The second study, the Worker Characterization and Blood-Lead Study (WCBS or Phase II), examined the relationship between the blood-lead concentrations of construction workers and their R&R activities, work habits, medical histories, hobbies, etc.
In general, the results of Phases I and II indicated that, for some R&R activities, airborne lead levels within workers' breathing zones often exceeded the Occupational Safety and Health Administration's permissible exposure limit, but the blood-lead concentrations of workers that regularly engage in these activities were not likely to be elevated (?10 µg/dL). The implications for building occupants (especially children), however, were not as clear. The potential for exposure to occupants was characterized in the EFSS (Phase I) by measuring lead levels in dust that was generated by various R&R activities. The results of Phase I indicated that most R&R activities have a potential to disturb substantial amounts of lead and that occupants could be exposed to lead if appropriate containment and cleanup precautions are not employed. However, much uncertainty remained concerning the extent to which this potential for lead exposure translated to an actual internal dose for occupants (especially children).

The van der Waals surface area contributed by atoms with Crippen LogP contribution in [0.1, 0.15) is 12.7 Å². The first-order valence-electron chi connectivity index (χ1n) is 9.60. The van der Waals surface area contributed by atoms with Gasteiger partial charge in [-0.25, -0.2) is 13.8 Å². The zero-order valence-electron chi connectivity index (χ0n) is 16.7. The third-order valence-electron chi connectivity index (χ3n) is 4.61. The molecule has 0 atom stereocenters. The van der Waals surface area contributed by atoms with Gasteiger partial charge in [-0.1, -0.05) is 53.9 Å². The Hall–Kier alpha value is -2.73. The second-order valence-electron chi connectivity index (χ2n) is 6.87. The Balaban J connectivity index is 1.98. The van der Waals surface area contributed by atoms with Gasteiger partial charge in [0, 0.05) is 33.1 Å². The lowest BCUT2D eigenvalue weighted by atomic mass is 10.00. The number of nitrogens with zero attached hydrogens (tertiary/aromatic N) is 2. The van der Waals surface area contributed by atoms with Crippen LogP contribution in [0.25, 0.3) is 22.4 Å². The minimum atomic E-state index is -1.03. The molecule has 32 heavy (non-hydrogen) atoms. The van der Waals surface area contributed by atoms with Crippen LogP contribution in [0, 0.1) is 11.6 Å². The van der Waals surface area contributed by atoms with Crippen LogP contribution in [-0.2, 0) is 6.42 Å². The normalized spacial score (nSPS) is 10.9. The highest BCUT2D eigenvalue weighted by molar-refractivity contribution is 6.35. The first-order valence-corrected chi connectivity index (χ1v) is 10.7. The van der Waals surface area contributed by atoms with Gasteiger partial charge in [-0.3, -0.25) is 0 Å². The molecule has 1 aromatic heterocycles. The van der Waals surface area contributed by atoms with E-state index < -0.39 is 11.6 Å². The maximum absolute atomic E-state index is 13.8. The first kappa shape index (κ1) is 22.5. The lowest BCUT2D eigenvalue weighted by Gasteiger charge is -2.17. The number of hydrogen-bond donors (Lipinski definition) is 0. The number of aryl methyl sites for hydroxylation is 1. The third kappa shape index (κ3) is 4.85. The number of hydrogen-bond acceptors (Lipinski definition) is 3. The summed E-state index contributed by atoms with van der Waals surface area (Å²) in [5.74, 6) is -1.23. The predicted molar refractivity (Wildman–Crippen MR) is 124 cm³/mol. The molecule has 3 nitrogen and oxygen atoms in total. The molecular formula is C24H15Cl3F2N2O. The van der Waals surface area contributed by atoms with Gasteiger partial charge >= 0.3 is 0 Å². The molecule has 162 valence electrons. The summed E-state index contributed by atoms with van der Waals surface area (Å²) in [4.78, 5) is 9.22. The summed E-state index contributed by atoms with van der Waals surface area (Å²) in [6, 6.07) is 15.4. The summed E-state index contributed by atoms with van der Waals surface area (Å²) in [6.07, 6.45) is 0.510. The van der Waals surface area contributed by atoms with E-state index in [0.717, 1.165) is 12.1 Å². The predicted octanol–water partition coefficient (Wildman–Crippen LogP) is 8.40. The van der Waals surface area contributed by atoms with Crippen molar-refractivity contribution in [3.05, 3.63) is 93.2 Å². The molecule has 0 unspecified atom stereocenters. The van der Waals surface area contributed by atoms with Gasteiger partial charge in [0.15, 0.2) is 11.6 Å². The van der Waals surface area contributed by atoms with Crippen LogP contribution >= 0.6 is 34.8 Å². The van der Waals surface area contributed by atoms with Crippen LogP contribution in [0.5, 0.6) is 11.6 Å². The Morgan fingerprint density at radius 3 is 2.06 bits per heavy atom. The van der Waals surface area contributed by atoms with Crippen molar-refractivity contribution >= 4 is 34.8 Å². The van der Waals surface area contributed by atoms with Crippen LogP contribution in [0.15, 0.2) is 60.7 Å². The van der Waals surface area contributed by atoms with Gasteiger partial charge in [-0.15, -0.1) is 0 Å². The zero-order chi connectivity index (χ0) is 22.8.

Because children represent the population that is most likely to be sensitive to lead exposure from R&R activities, it became imperative that the EPA acquire additional data to assess the impact of residential R&R on children. Therefore, a third study, the Wisconsin Childhood Blood-Lead Study was conducted to determine the impact of residential R&R on the blood-lead concentrations of children occupying the residences.